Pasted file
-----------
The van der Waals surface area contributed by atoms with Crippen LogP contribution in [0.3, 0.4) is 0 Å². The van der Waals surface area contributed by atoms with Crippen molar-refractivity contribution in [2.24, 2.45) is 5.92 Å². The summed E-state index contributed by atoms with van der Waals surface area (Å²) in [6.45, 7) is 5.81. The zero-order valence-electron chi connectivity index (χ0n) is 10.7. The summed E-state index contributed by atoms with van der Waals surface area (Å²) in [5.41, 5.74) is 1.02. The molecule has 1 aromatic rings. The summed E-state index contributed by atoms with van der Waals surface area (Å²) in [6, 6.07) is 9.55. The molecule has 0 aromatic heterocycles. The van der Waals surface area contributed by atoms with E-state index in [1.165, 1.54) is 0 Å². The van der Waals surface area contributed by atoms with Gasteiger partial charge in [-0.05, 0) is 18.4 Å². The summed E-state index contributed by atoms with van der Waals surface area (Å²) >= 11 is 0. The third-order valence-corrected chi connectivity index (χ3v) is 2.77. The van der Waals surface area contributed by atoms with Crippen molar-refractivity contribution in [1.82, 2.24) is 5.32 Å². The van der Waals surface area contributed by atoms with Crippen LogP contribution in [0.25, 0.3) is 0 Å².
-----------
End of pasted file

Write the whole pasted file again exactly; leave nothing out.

The van der Waals surface area contributed by atoms with Crippen LogP contribution in [0.3, 0.4) is 0 Å². The van der Waals surface area contributed by atoms with Crippen molar-refractivity contribution in [2.24, 2.45) is 5.92 Å². The summed E-state index contributed by atoms with van der Waals surface area (Å²) in [6.45, 7) is 5.81. The zero-order valence-electron chi connectivity index (χ0n) is 10.7. The summed E-state index contributed by atoms with van der Waals surface area (Å²) in [5.41, 5.74) is 1.02. The molecule has 1 aromatic rings. The summed E-state index contributed by atoms with van der Waals surface area (Å²) in [6, 6.07) is 9.55. The molecule has 0 aromatic heterocycles. The van der Waals surface area contributed by atoms with E-state index in [1.165, 1.54) is 0 Å². The van der Waals surface area contributed by atoms with Gasteiger partial charge in [-0.05, 0) is 18.4 Å². The summed E-state index contributed by atoms with van der Waals surface area (Å²) >= 11 is 0. The third-order valence-corrected chi connectivity index (χ3v) is 2.77. The van der Waals surface area contributed by atoms with Crippen molar-refractivity contribution in [1.82, 2.24) is 5.32 Å². The van der Waals surface area contributed by atoms with Crippen LogP contribution in [0.25, 0.3) is 0 Å².